Absolutely, I'd love to! The scenery was beautiful. The expedition was quite intense. We would stay in a place for one or two days and then move on. So it would be fantastic to visit Northern Sweden again for a more extensive trip. I could spend time camping out in the wilderness and reconnect with people I met this time. I would love learn some traditional Swedish or Sami songs.

How is the project coming along? Any changes from your initial idea?

The project is in its infancy still. We are in the research and development stage at the moment, which involves artists visiting the different corners of Europe. The second Xpedition to the Caucasus has just ended and there's two more Xpeditions to come next year.

At the moment I'm just trying to process and hopefully gain some sort of understanding of what we experienced on the North Xpedition. I am pursuing my initial ideas of working with traditional song. Louise, the woman I mentioned above, told us she was taught a song as a child in Greenland but had forgotten it. I thought that perhaps I could teach her a song that might somehow help recall this song from her childhood.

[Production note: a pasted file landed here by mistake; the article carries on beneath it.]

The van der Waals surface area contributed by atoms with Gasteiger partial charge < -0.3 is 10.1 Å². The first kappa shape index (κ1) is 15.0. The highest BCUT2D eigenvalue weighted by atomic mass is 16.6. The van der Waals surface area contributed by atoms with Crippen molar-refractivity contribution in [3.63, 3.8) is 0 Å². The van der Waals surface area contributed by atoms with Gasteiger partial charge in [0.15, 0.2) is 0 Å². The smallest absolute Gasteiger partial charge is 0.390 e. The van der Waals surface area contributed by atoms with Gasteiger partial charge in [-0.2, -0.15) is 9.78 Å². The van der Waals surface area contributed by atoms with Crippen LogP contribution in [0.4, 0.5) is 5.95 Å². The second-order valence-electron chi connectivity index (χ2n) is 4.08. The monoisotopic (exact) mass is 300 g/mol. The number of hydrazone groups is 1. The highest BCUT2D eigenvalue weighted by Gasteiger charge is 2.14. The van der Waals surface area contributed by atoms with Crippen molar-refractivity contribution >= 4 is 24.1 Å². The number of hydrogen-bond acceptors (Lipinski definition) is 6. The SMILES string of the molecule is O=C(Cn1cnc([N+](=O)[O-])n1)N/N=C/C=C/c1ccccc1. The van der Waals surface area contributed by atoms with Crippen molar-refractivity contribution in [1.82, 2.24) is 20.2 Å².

On the North Xpedition I was partnered with a Slovenian artist called Miha Horvath. We're planning an exchange, where I'll spend a week in Slovenia and he'll spend a week here in Belfast. So who know's what will come from that. Hopefully something exciting.

Will you be visiting anywhere else?

Yes. Next year I'll be going to the Balkans, so I'm looking forward to that.

What part of the project are you most looking forward to?

I'm really enjoying this research and development stage. Who wouldn't enjoy travelling to countries they've never travelled to before and experiencing cultures new to them?

I think the second stage will be exciting too, when we have a concentrated period of time to develop ideas in collaboration with one or more of the other artists. But I suppose the icing on the cake would be for my work to be selected for the five year period of production and touring throughout Europe.

Other than Corners, what are you working on?

I was awarded the Artist Career Enhancement Scheme (ACES) by the ACNI in 2010. I've been mentored by the Context Gallery in Derry for the last year and as a conclusion to this scheme I have a solo show in the Context in 2012, so I'm working on that at the minute.

Corners will run until 2017 with the final aim of producing a number of significant pieces of European collaborative art.